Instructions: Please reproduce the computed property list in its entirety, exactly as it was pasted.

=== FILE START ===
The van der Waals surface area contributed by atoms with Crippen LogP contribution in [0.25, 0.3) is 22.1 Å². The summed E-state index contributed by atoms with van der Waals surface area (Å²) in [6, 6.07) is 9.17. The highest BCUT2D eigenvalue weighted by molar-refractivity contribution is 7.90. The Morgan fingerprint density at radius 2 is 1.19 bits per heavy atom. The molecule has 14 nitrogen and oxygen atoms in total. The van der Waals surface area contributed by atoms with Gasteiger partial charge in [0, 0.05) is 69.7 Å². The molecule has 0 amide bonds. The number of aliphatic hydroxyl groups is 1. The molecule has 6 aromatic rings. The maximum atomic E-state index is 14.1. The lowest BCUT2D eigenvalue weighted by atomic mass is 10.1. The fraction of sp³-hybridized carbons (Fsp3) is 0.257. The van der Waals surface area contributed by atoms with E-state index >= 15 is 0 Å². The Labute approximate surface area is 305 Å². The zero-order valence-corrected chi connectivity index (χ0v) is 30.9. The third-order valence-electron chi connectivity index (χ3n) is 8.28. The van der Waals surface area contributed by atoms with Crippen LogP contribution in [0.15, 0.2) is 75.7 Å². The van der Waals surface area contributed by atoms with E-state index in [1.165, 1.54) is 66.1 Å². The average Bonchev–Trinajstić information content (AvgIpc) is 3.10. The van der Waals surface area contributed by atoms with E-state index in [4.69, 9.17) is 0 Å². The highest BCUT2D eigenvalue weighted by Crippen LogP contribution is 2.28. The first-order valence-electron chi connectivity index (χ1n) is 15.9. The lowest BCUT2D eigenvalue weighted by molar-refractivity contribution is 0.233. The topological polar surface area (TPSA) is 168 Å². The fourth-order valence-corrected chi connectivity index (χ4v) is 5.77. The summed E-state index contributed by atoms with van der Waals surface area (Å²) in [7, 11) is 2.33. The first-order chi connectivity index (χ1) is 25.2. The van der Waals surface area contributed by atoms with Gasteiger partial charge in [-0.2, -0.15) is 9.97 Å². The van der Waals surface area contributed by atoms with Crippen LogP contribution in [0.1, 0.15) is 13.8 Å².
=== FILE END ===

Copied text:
The van der Waals surface area contributed by atoms with Crippen LogP contribution in [0.25, 0.3) is 22.1 Å². The summed E-state index contributed by atoms with van der Waals surface area (Å²) in [6, 6.07) is 9.17. The highest BCUT2D eigenvalue weighted by molar-refractivity contribution is 7.90. The Morgan fingerprint density at radius 2 is 1.19 bits per heavy atom. The molecule has 14 nitrogen and oxygen atoms in total. The van der Waals surface area contributed by atoms with Gasteiger partial charge in [0, 0.05) is 69.7 Å². The molecule has 0 amide bonds. The number of aliphatic hydroxyl groups is 1. The molecule has 6 aromatic rings. The maximum atomic E-state index is 14.1. The lowest BCUT2D eigenvalue weighted by atomic mass is 10.1. The fraction of sp³-hybridized carbons (Fsp3) is 0.257. The van der Waals surface area contributed by atoms with E-state index >= 15 is 0 Å². The Labute approximate surface area is 305 Å². The zero-order valence-corrected chi connectivity index (χ0v) is 30.9. The third-order valence-electron chi connectivity index (χ3n) is 8.28. The van der Waals surface area contributed by atoms with Crippen LogP contribution in [0.15, 0.2) is 75.7 Å². The van der Waals surface area contributed by atoms with E-state index in [1.165, 1.54) is 66.1 Å². The average Bonchev–Trinajstić information content (AvgIpc) is 3.10. The van der Waals surface area contributed by atoms with E-state index in [4.69, 9.17) is 0 Å². The highest BCUT2D eigenvalue weighted by Crippen LogP contribution is 2.28. The first-order valence-electron chi connectivity index (χ1n) is 15.9. The lowest BCUT2D eigenvalue weighted by molar-refractivity contribution is 0.233. The topological polar surface area (TPSA) is 168 Å². The fourth-order valence-corrected chi connectivity index (χ4v) is 5.77. The summed E-state index contributed by atoms with van der Waals surface area (Å²) in [7, 11) is 2.33. The first-order chi connectivity index (χ1) is 25.2. The van der Waals surface area contributed by atoms with Gasteiger partial charge in [-0.2, -0.15) is 9.97 Å². The van der Waals surface area contributed by atoms with Crippen LogP contribution in [0.1, 0.15) is 13.8 Å².